Posted: 2021-11-17 20:00:00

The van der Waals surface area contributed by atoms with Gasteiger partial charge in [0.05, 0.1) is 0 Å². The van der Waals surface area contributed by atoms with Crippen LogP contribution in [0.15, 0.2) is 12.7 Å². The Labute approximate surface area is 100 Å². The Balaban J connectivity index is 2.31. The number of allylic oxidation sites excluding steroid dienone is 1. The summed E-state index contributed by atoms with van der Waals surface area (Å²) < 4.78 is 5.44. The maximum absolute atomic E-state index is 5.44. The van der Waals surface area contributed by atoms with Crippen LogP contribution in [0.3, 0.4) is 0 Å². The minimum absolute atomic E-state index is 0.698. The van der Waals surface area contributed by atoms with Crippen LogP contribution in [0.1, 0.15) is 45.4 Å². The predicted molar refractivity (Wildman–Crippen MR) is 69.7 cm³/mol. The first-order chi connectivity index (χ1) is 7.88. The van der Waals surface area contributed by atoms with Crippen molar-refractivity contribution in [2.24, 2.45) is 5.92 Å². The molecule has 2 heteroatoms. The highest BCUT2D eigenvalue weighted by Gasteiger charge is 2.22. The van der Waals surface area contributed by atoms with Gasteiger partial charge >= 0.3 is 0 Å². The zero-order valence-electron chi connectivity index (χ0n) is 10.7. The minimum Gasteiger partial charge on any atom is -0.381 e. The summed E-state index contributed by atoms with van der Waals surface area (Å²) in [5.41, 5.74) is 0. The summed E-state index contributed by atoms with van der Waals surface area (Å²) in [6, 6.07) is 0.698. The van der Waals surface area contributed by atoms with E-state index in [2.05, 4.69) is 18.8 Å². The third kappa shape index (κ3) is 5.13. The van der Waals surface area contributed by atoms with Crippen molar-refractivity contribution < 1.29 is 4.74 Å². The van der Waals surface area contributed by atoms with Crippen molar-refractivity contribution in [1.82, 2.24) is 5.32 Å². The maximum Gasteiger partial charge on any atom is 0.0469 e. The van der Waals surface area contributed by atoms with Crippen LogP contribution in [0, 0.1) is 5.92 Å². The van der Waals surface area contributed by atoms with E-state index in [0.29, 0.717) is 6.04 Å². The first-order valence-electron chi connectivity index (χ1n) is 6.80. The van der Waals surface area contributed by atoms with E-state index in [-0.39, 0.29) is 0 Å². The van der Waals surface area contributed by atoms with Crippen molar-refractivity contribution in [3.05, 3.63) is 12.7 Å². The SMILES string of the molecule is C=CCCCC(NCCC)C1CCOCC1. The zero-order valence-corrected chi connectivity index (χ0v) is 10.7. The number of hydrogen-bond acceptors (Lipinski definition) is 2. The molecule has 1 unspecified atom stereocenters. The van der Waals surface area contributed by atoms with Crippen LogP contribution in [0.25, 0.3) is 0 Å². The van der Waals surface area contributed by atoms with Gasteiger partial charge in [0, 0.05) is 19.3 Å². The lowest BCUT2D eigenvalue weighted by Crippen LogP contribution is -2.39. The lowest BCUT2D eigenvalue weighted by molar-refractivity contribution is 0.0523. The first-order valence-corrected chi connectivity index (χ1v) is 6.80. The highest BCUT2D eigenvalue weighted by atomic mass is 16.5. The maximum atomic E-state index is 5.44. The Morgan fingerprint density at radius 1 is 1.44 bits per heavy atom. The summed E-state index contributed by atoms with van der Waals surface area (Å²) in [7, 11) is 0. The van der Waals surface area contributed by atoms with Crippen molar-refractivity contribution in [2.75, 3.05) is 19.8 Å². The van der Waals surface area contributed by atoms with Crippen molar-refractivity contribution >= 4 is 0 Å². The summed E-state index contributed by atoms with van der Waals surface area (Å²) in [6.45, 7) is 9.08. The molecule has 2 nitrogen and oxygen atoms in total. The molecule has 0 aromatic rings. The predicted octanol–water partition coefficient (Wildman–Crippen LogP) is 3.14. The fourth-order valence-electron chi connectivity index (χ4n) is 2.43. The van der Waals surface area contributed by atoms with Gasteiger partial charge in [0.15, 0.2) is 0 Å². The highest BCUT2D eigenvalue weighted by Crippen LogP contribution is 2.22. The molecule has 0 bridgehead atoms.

Dehalococcoides mccartyi (Dhc) and Dehalogenimonas spp. (Dhgm) are members of the class Dehalococcoidia, phylum Chloroflexi, characterized by streamlined genomes and a strict requirement for organohalogens as electron acceptors. Here, we used cryo-electron tomography to reveal morphological and ultrastructural features of Dhc strain BAV1 and 'Candidatus Dehalogenimonas etheniformans' strain GP cells at unprecedented resolution. Dhc cells were irregularly shaped discs (890 ± 110 nm long, 630 ± 110 nm wide and 130 ± 15 nm thick) with curved and straight sides that intersected at acute angles, whereas Dhgm cells appeared as slightly flattened cocci (760 ± 85 nm). The cell envelopes were composed of a cytoplasmic membrane (CM), a paracrystalline surface layer (S-layer) with hexagonal symmetry and ∼22 nm spacing between repeating units, and a layer of unknown composition separating the CM and the S-layer. Cell surface appendages were only detected in Dhc cells, whereas both cell types had bundled cytoskeletal filaments. Repetitive globular structures, ∼5 nm in diameter and ∼9 nm apart, were observed associated with the outer leaflet of the CM. We hypothesized that those represent organohalide respiration (OHR) complexes and estimated ∼30,000 copies per cell. In Dhgm cultures, extracellular lipid vesicles (20 - 110 nm in diameter) decorated with putative OHR complexes but lacking an S-layer were observed. The new findings expand our understanding of the unique cellular ultrastructure and biology of organohalide-respiring Dehalococcoidia. Importance: Dehalococcoidia respire organohalogen compounds and play relevant roles in bioremediation of groundwater, sediments and soils impacted with toxic chlorinated pollutants. Using advanced imaging tools, we have obtained 3-dimensional images at macromolecular resolution of whole Dehalococcoidia cells revealing their unique structural components. Our data detail the overall cellular shape, cell envelope architecture, cytoskeletal filaments, the likely localization of enzymatic complexes involved in reductive dehalogenation, and the structure of extracellular vesicles. The new findings expand our understanding of the cell structure-function relationship in Dehalococcoidia with implications for Dehalococcoidia biology and bioremediation.
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